if (self->index >= N) {
// state update
}
y = mt[self->index++];
y ^= (y >> 11);
y ^= (y << 7) & 0x9d2c5680U;
y ^= (y << 15) & 0xefc60000U;
y ^= (y >> 18);
return y;
}
```

The tempering step is reversible, meaning it is possible to recover the internal state value from the generated output.

This can be done like this in Python.

```
def unshiftRight(x, shift):
res = x
for i in range(32):
res = x ^ res >> shift
return res
def unshiftLeft(x, shift, mask):
res = x
for i in range(32):
res = x ^ (res << shift & mask)
return res
def untemper(v):
v = unshiftRight(v, 18)
v = unshiftLeft(v, 15, 0xefc60000)
v = unshiftLeft(v, 7, 0x9d2c5680)
v = unshiftRight(v, 11)
return v
```

This is why it is possible to predict the next outputs of the PRNG with the knowledge of 624 consecutive 32-bits outputs, as this is equivalent to knowing the entire internal state, making it possible to clone the PRNG.

## proof of concept

```
import random
random.seed(1234)
# You don't see some of the outputs
for _ in range(1234):
random.getrandbits(32)
# you capture 624 consecutive outputs
state = [untemper(random.getrandbits(32)) for _ in range(624)]
print("Normal run :")
print(random.getrandbits(32))
print(random.random())
print(random.randbytes(4).hex())
print(random.randrange(1, 100000))
print("\nPredicted run :")
# set RNG state from observed ouputs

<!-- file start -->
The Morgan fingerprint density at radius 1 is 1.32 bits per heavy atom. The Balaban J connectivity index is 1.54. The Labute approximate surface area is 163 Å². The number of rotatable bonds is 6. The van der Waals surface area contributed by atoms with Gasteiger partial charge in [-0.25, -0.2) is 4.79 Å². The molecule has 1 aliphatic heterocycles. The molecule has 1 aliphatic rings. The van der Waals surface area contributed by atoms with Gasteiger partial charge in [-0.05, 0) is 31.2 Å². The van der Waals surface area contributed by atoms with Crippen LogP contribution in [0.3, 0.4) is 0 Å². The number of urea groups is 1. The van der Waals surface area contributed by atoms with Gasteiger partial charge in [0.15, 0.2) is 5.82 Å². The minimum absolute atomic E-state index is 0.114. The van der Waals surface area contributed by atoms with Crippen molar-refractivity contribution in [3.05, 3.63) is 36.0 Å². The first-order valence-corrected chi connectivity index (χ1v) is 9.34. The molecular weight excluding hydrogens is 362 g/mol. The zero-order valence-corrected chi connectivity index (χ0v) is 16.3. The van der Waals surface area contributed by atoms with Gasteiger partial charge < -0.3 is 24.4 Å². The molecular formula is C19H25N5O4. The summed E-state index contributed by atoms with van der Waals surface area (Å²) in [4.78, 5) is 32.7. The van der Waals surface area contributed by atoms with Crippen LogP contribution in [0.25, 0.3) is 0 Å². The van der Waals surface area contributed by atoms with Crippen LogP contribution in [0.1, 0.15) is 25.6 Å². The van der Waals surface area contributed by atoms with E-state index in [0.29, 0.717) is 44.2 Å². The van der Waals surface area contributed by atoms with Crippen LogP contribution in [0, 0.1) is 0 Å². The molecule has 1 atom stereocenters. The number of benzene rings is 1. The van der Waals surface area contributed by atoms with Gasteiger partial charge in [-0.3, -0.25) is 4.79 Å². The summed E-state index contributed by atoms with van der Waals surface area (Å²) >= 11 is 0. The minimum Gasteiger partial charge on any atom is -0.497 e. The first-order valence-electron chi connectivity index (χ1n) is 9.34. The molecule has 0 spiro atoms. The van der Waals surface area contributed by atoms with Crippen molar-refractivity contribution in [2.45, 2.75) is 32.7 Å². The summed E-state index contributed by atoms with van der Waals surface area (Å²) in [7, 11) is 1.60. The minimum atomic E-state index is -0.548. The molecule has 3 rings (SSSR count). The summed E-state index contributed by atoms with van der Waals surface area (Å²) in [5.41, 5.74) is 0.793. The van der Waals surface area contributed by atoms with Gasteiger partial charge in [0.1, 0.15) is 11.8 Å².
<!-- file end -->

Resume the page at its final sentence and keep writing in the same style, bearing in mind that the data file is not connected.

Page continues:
random.setstate((3, tuple(state + [624]), None))
print(random.getrandbits(32))
print(random.random())
print(random.randbytes(4).hex())
print(random.randrange(1, 100000))
```

Let’s name the **current state** `S`

and the **initial state** `I`

.

Knowing one of the first 624 outputs is equivalent to knowing a value of `S`

.

We’ll only consider knowledge of some of the first 624 outputs, so only a single state update separates

`S`

from`I`

.

Next we’ll look at the state update mechanism which transforms `I`

into `S`

.

### Updating the internal state

The state update is also done in the `genrand_uint32`

function and is performed every 624 outputs, or immediately on the first number generation, after seeding.

```
#define N 624
#define M 397
#define MATRIX_A 0x9908b0dfU /* constant vector a */
#define UPPER_MASK 0x80000000U /* most significant w-r bits */
#define LOWER_MASK 0x7fffffffU /* least significant r bits */
/* generates a random number on [0,0xffffffff]-interval */
static uint32_t
genrand_uint32(RandomObject *self)
{
uint32_t y;
static const uint32_t mag01[2] = {0x0U, MATRIX_A};
/* mag01[x] = x * MATRIX_A for x=0,1 */
uint32_t *mt;
mt = self->state;
if (self->index >= N) { /* generate N words at one time */
int kk;
for (kk=0;kk<N-M;kk++) {
y = (mt[kk]&UPPER_MASK)|(mt[kk+1]&LOWER_MASK);
mt[kk] = mt[kk+M] ^ (y >> 1) ^ mag01[y & 0x1U];
}
for (;kk<N-1;kk++) {
y = (mt[kk]&UPPER_MASK)|(mt[kk+1]&LOWER_MASK);